Happy 30th Birthday!

Happy 30th Birthday!

Did you know that the 401(k) plan is 30 this year? In 1980, Ted Benna, a Human Resources representative for Johnson & Johnson was asked to put together a new retirement savings plan for the employees there. The plan he devised was based on a new section of the Federal Tax Code, section 401(k).

Section 401(k) allowed corporate employees to direct a portion of their income into a special savings plan for their retirement. There are very similar sections in the code for employees of non-profit organizations – 403(b), and for governement workers – 457(b). Employees were encouraged to do this to create their own savings AND lower their taxable income. For example, if you had a salary of $40,000/year and you were able to put $4000 into your plan, your taxable income automatically drops to $36,000. Savings plans quickly became known as “401(k) plans” from this part of the tax code.

Mr. Benna realized that pensions could not continue effectively. People were living much longer than they did in the 1930’s and 1940’s. Because people were living longer on average, it created a serious cash flow problem for companies. They simply could not afford to pay retirees for 20 or 30 years. We are also seeing the same problem with Social Security, which is our national ‘pension’ plan.

What the 401(k) plan did was to shift the responsibility of retirement savings from the employer to the employee. That changed everything!

Once Mr. Benna’s new savings plan was in place at Johnson & Johnson, this idea spread like crazy around the country. Companies saw that they could save millions of dollars by eliminating pensions and having workers fund their own retirement. Companies were able to acheive even greater tax savings by making matching contributions on behalf of their employees.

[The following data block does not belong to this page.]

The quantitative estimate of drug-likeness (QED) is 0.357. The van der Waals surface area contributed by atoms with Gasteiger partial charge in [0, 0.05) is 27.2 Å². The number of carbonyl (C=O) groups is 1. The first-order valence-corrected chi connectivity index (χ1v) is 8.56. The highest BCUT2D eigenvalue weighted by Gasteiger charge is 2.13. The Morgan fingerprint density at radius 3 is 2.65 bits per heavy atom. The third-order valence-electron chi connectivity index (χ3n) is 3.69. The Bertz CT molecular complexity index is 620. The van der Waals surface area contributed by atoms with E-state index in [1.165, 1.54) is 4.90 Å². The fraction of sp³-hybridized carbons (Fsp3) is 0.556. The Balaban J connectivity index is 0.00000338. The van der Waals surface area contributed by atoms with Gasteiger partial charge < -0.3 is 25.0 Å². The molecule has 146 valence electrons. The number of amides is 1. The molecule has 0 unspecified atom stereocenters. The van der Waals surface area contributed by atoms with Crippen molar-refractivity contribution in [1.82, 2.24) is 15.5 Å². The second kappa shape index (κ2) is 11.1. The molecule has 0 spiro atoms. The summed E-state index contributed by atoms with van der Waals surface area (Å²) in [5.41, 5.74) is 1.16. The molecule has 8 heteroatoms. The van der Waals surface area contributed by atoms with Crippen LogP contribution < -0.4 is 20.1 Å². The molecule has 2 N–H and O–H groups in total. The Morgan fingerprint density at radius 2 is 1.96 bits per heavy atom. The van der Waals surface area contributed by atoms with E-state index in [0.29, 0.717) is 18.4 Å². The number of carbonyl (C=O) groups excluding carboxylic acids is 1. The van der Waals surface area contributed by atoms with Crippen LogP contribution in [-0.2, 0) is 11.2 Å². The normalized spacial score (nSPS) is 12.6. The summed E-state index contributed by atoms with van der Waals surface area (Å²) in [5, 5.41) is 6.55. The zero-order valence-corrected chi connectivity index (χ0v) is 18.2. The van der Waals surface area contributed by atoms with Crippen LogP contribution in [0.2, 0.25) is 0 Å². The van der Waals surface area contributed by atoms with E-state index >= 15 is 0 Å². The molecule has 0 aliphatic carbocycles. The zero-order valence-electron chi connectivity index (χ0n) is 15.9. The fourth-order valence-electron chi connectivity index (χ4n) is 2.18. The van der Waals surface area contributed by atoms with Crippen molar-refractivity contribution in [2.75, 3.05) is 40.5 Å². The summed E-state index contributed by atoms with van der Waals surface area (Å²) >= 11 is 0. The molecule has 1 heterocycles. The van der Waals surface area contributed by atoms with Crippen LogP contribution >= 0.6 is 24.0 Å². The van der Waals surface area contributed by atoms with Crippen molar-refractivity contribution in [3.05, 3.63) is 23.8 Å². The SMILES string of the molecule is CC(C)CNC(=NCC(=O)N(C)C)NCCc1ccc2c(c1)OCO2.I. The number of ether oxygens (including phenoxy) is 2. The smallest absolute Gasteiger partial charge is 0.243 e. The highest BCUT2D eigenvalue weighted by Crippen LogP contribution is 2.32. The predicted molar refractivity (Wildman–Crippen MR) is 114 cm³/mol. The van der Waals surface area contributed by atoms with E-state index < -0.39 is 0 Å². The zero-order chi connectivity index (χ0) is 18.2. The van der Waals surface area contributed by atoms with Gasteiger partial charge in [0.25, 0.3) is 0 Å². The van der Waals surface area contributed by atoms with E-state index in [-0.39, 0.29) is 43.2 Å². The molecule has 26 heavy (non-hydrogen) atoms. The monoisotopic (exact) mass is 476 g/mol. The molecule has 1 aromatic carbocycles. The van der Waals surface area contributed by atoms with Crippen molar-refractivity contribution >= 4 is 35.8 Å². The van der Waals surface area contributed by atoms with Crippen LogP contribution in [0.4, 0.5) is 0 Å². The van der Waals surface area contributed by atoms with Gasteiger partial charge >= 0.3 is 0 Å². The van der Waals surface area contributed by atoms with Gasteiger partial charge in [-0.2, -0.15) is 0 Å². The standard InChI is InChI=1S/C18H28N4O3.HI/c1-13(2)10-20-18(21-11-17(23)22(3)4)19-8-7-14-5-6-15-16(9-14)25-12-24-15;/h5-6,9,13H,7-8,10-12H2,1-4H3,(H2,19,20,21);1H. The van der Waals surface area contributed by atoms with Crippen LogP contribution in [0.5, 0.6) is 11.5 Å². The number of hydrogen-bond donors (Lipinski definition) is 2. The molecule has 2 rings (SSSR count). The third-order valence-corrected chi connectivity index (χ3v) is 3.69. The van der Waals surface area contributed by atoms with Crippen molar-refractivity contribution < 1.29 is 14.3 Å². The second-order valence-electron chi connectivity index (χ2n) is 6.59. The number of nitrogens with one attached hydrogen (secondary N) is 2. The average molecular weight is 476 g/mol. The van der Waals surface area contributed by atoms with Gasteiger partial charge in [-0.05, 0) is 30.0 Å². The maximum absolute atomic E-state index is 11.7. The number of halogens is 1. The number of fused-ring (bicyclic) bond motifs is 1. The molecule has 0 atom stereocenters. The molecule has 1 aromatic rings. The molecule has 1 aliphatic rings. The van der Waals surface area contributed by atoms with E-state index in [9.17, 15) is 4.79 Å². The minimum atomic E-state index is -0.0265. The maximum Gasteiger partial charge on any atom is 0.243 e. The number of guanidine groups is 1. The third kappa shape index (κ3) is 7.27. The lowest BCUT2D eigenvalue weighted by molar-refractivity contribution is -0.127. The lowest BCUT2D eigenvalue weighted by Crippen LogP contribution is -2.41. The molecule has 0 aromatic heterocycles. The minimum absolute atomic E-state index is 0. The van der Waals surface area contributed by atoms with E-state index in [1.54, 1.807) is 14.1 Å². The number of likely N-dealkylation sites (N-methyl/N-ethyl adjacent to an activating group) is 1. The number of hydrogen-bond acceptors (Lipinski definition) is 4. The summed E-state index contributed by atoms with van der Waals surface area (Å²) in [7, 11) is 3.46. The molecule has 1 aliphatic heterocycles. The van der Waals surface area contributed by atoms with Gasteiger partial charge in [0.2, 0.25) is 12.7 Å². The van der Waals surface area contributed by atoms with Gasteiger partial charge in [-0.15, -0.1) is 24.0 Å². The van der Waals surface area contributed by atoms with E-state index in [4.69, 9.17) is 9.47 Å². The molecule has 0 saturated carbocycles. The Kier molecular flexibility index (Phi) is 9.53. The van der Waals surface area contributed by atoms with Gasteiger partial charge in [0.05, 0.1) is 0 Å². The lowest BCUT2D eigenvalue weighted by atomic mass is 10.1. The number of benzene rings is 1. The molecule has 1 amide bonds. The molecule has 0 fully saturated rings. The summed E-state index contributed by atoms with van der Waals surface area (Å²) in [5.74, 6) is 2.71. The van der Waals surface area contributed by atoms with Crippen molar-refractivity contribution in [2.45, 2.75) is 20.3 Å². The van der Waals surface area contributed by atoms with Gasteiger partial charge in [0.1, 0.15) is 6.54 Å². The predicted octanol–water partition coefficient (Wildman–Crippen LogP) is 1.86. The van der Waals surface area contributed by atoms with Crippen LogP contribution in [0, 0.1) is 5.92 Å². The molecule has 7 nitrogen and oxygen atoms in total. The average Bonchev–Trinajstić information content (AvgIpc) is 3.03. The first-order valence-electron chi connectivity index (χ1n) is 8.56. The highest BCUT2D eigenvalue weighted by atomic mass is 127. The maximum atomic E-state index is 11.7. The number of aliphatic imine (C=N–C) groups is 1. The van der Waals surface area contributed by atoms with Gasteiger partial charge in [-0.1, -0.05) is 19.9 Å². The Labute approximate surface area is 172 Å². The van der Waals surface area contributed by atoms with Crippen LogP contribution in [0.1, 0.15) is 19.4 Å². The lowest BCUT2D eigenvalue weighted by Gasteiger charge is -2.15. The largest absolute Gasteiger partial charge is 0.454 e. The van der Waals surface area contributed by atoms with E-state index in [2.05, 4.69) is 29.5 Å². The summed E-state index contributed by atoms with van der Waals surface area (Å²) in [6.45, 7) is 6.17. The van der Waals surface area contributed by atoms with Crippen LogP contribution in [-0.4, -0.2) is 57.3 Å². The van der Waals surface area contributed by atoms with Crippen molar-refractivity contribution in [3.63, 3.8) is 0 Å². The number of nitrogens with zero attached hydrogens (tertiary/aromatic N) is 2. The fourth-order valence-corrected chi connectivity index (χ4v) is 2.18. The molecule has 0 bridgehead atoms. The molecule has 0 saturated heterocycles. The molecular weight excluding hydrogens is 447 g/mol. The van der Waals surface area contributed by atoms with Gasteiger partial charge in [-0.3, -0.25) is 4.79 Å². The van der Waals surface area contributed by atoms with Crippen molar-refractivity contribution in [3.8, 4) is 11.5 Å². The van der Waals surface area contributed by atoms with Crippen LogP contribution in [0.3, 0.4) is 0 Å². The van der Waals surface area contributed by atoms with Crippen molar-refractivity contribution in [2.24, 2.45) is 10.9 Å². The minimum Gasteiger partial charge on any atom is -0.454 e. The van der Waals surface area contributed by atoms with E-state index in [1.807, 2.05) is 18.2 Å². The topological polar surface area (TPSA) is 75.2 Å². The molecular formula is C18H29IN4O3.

So what does the 401(k) mean to you?
Why do you need one as a corporate worker?

That’s simple. No one else (including your employer) will help you to save for your future! For years, financial advisors have thought of retirement income as a three-legged stool – Pension Income, Social Security Income, and income from personal savings.

Well, these days 2 of the 3 legs are broken! If you have no savings, the whole stool is collapsed. For many people I know, the 401(k) at work may be the only real savings they have. Because “life happens”, as I have seen on a bumper sticker, it can be very tempting to stop putting money into your 401(k). You may also be tempted because of the doom & gloom we see on the news. Some people have also taken money out which can significantly affect your taxes.
Even after 30 years, the biggest concern with 401(k) plans is that companies don’t really do much to inform their employees on how to properly use their 401(k). It’s just not enough to have a guy come out twice a year and hand out packets.

Remember, this is your future savings after all! Ask questions. Work out a plan for how much you should save based on your age, income needs, and willingness to take risk.

You need to build a solid 401(k) to give yourself a chance in retirement. Without it, your future vocabulary may include the sentence “Welcome to Walmart.”

Those who are unwilling to take risk should listen to what Gen. Douglas Mac Arthur says on the subject. “There is no security on this earth; there is only opportunity.”

There is a difference though between taking educated and uneducated risks.

My book, Help! My 401(k) Has Fallen – And Must Get Up! will help with this. In the book, I will share secrets with you about your 401(k) which will let you get more out of the plan. For about the price of a pizza, you can learn about how to get your 401(k) back on its feet. Please contact me at my website, http://www.helpmy401k.us/ for more information and a FREE REPORT, The Five Biggest Problems With 401(k) Plans – And How To Fix Them!

You can follow me on Twitter, Linked In, or Facebook. I also host a radio program, Improving Your Financial Health, on WHME-FM (103.1) in South Bend, IN.

Leave a Reply

Fill in your details below or click an icon to log in:

WordPress.com Logo

You are commenting using your WordPress.com account. Log Out /  Change )

Google+ photo

You are commenting using your Google+ account. Log Out /  Change )

Twitter picture

You are commenting using your Twitter account. Log Out /  Change )

Facebook photo

You are commenting using your Facebook account. Log Out /  Change )

Connecting to %s

%d bloggers like this: